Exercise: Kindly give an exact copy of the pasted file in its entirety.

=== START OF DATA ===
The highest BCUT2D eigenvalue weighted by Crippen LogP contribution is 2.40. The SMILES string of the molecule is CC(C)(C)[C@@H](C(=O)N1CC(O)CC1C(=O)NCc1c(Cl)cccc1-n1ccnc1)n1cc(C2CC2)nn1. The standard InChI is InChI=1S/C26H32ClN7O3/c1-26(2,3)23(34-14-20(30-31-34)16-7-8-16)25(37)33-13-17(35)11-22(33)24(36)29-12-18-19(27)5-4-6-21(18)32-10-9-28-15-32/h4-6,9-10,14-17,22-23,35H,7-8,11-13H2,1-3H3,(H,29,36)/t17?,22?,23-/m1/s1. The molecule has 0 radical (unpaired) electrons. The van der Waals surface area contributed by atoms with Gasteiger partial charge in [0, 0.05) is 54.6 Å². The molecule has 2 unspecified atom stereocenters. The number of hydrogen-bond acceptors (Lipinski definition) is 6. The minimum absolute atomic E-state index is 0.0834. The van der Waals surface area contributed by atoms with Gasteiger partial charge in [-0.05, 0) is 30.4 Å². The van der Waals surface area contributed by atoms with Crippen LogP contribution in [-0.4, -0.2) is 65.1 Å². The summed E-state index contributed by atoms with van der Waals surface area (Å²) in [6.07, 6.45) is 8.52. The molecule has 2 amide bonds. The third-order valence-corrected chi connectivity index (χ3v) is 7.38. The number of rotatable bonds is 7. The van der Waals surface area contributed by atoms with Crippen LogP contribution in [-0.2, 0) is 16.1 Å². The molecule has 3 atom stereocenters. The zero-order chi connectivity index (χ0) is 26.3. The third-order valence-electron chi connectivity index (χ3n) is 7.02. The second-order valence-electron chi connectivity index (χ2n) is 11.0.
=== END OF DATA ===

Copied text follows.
The highest BCUT2D eigenvalue weighted by Crippen LogP contribution is 2.40. The SMILES string of the molecule is CC(C)(C)[C@@H](C(=O)N1CC(O)CC1C(=O)NCc1c(Cl)cccc1-n1ccnc1)n1cc(C2CC2)nn1. The standard InChI is InChI=1S/C26H32ClN7O3/c1-26(2,3)23(34-14-20(30-31-34)16-7-8-16)25(37)33-13-17(35)11-22(33)24(36)29-12-18-19(27)5-4-6-21(18)32-10-9-28-15-32/h4-6,9-10,14-17,22-23,35H,7-8,11-13H2,1-3H3,(H,29,36)/t17?,22?,23-/m1/s1. The molecule has 0 radical (unpaired) electrons. The van der Waals surface area contributed by atoms with Gasteiger partial charge in [0, 0.05) is 54.6 Å². The molecule has 2 unspecified atom stereocenters. The number of hydrogen-bond acceptors (Lipinski definition) is 6. The minimum absolute atomic E-state index is 0.0834. The van der Waals surface area contributed by atoms with Gasteiger partial charge in [-0.05, 0) is 30.4 Å². The van der Waals surface area contributed by atoms with Crippen LogP contribution in [-0.4, -0.2) is 65.1 Å². The summed E-state index contributed by atoms with van der Waals surface area (Å²) in [6.07, 6.45) is 8.52. The molecule has 2 amide bonds. The third-order valence-corrected chi connectivity index (χ3v) is 7.38. The number of rotatable bonds is 7. The van der Waals surface area contributed by atoms with Crippen LogP contribution in [-0.2, 0) is 16.1 Å². The molecule has 3 atom stereocenters. The zero-order chi connectivity index (χ0) is 26.3. The third-order valence-electron chi connectivity index (χ3n) is 7.02. The second-order valence-electron chi connectivity index (χ2n) is 11.0.